Note too how she does not name the individuals responsible for failing to prosecute Janner in 1991, 2002 and 2007.

Take this paragraph.

“In relation to the other three previous investigations, the CPS also now considers that the evidential test was passed. It follows that the CPS judges that mistakes were made in the decision making at the time by both the Leicestershire police in 2002 and the CPS in 1991 and 2007. Lord Janner should have been prosecuted in relation to those complaints.

This is a wonderful phrase; “mistakes were made in the decision making at the time.” Mistakes dont make themselves – someone makes mistakes. “Decision making” is gloriously vague – it doesn’t say where the buck stopped – a typical bureaucrat’s approach to blame a process rather than an individual.

Let’s look at another sentence: “It is a matter of deep regret that the decisions in relation to the previous investigations were as they were.”

She starts with “it is a matter of deep regret.” Why cant she just say “I regret” rather depersonalising it. “Decisions in relation to the previous investingations” – all the words except the first one were unnecessary. “The decisions… were as they were.”Perish the thought that they should say the word “wrong” even though that was the clear implication of her statement. Nor does she state specifically who took those decisions.

Why cant she just say; “I regret the fact that the CPS and Metropolitan Police took decisions that I believe to be wrong.”

She does indeed get to use the “wrong” word  when she says it is “of obvious and particular concern that such proceedings did not take place as a result of what the CPS now consider to be wrong decisions.”

Firstly, if something is obvious, you dont need to state it is obvious.

Secondly there is no specific link to individuals – you can work it out of course (institutions if not people) but why not state what has happened in a straightforward way.

I would though make this point.

The modern fashion is for CPS lawyers to appear in public – and their presentation is often superb.

But they need proper media training to make the contents of what they say more credible when they are explaining a loss or a setback.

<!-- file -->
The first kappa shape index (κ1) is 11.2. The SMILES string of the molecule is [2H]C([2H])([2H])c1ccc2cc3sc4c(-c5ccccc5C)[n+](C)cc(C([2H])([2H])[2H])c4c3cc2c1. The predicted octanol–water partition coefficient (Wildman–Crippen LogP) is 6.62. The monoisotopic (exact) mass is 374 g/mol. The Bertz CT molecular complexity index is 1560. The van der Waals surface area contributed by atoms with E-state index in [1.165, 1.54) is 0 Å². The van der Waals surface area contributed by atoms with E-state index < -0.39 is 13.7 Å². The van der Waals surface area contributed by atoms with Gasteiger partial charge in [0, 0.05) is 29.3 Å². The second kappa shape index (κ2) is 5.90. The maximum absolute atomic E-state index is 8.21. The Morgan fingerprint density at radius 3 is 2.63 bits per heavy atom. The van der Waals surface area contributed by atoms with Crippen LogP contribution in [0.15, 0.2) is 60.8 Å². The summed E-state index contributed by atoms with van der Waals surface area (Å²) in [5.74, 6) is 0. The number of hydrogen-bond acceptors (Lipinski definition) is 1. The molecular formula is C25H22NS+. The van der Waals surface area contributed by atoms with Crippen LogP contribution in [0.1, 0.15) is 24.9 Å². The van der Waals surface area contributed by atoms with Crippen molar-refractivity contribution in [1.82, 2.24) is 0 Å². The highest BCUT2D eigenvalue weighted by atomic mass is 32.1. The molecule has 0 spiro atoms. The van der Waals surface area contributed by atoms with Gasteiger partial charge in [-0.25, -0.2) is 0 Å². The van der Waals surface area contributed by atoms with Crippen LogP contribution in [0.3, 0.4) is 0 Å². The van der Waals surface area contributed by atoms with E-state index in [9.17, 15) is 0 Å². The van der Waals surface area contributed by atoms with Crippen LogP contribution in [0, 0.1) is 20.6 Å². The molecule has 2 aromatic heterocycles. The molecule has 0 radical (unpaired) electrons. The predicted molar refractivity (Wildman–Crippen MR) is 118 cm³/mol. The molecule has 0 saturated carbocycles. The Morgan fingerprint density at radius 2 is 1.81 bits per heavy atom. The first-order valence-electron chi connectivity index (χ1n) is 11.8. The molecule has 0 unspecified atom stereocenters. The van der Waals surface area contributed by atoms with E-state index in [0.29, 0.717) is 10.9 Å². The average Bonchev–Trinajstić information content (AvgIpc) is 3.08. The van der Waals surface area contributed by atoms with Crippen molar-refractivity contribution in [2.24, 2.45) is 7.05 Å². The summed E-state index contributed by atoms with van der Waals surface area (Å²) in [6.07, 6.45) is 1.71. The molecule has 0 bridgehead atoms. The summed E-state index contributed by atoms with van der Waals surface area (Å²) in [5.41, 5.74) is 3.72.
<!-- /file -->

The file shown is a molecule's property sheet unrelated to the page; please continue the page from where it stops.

The legal trade shies away from clarity and brevity when this happens. That may be fine in the courts but not in the real world – and when they talk in this way, they seem as credible as a dodgy witness.

The evasions of Clydesdale Bank

The good news is that Clydesdale and Yorkshire banks have been fined £21 million because some of its staff falsified documents to avoid compensating victims who were mis-sold payment protection insurance (PPI) – the two banks are part of the same group and owned by National Australia Bank.

But, far from showing clear contrition, Clydesdale Bank in the form of its acting chief executive Debbie Crosbie, resorted to the worst uses of evasive language I have seen – and I seen quite a lot. And it contrasts so vividly with the clarity of the statement from the Financial Conduct Authority (FCA). Intentionally or not, Ms Crosbie’s statement gives the impression she has something to hide.

Responding to the announcement of the fine, she said: “We deeply regret any instance which led to the Financial Ombudsman Service receiving incorrect or incomplete information from us. These practices were not authorised or condoned by the bank. As soon as this issue was discovered, we took immediate steps to to stop it; we made the regulator aware and rapidly introduced strict new monitoring procedures.”

Contrast  this with the words of Georgina Philippou of the FCA; “Clydesdale’s failings were unacceptable and fell well below the standard the FCA expects.”

Lets go through it step by step.

1. The statement starts of with the word “we.” Is this the board, the management, everyone at the bank – or perhaps Crosbie has delusions of royalty.

2. Cosbie only regrets any “instance.” Unfortunately instances cant lead to anything – it is the actions of people – and the FCA are clear that it is the failure of the institution.

3. Note the use of the passive in the second half of Crosbie’s first sentence. “….led to the Financial Ombudsman Service receiving incorrect or incomplete information from us.” It is surely not about the ombudsman receiving this information but someone sending it.

So the first instance in its entirety is a non-apology in that it is an apology for instances which result in someone receiving wrong information. It is utterly meaningless and valueless.

4. The second sentence says that the practices were not condoned by the banks. “Practices” – what a wonderful word to use to describe what the FCA regards as “unacceptable failings.” And look at the way the way she slips into the passive – always a sign for the reader to be on the alert.

5. And note that she says these practices were not condoned by the banks – again that means nothing given the nature of the allegations – does she mean the board, senior management – down to what level of management is she referring to. Again that is an utterly meaningless statement.